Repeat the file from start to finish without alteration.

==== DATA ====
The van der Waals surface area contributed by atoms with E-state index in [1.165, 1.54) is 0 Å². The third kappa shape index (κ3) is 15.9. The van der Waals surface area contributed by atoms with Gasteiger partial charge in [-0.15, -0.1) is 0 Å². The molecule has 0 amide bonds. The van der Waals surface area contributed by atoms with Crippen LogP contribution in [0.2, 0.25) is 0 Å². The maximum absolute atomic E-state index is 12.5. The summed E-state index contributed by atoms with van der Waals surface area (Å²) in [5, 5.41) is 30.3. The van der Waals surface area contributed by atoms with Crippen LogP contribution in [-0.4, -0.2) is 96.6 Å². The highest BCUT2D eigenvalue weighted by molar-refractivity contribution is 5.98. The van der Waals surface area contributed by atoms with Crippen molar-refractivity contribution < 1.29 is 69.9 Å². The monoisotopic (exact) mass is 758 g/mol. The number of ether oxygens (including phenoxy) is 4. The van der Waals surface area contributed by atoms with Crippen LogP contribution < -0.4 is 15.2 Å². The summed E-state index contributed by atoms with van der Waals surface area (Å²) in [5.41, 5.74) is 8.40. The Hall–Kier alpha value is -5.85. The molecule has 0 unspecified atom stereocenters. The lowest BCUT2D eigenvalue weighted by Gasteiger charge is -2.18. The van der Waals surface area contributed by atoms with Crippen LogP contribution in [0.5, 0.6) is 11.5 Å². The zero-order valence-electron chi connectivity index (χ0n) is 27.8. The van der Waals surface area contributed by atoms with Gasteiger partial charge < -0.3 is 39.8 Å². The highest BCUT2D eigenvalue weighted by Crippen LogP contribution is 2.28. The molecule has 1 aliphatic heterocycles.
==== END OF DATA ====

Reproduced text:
The van der Waals surface area contributed by atoms with E-state index in [1.165, 1.54) is 0 Å². The third kappa shape index (κ3) is 15.9. The van der Waals surface area contributed by atoms with Gasteiger partial charge in [-0.15, -0.1) is 0 Å². The molecule has 0 amide bonds. The van der Waals surface area contributed by atoms with Crippen LogP contribution in [0.2, 0.25) is 0 Å². The maximum absolute atomic E-state index is 12.5. The summed E-state index contributed by atoms with van der Waals surface area (Å²) in [5, 5.41) is 30.3. The van der Waals surface area contributed by atoms with Crippen LogP contribution in [-0.4, -0.2) is 96.6 Å². The highest BCUT2D eigenvalue weighted by molar-refractivity contribution is 5.98. The van der Waals surface area contributed by atoms with Crippen molar-refractivity contribution < 1.29 is 69.9 Å². The monoisotopic (exact) mass is 758 g/mol. The number of ether oxygens (including phenoxy) is 4. The van der Waals surface area contributed by atoms with Crippen LogP contribution < -0.4 is 15.2 Å². The summed E-state index contributed by atoms with van der Waals surface area (Å²) in [5.41, 5.74) is 8.40. The Hall–Kier alpha value is -5.85. The molecule has 0 unspecified atom stereocenters. The lowest BCUT2D eigenvalue weighted by Gasteiger charge is -2.18. The van der Waals surface area contributed by atoms with Crippen LogP contribution in [0.5, 0.6) is 11.5 Å². The zero-order valence-electron chi connectivity index (χ0n) is 27.8. The van der Waals surface area contributed by atoms with Gasteiger partial charge < -0.3 is 39.8 Å². The highest BCUT2D eigenvalue weighted by Crippen LogP contribution is 2.28. The molecule has 1 aliphatic heterocycles.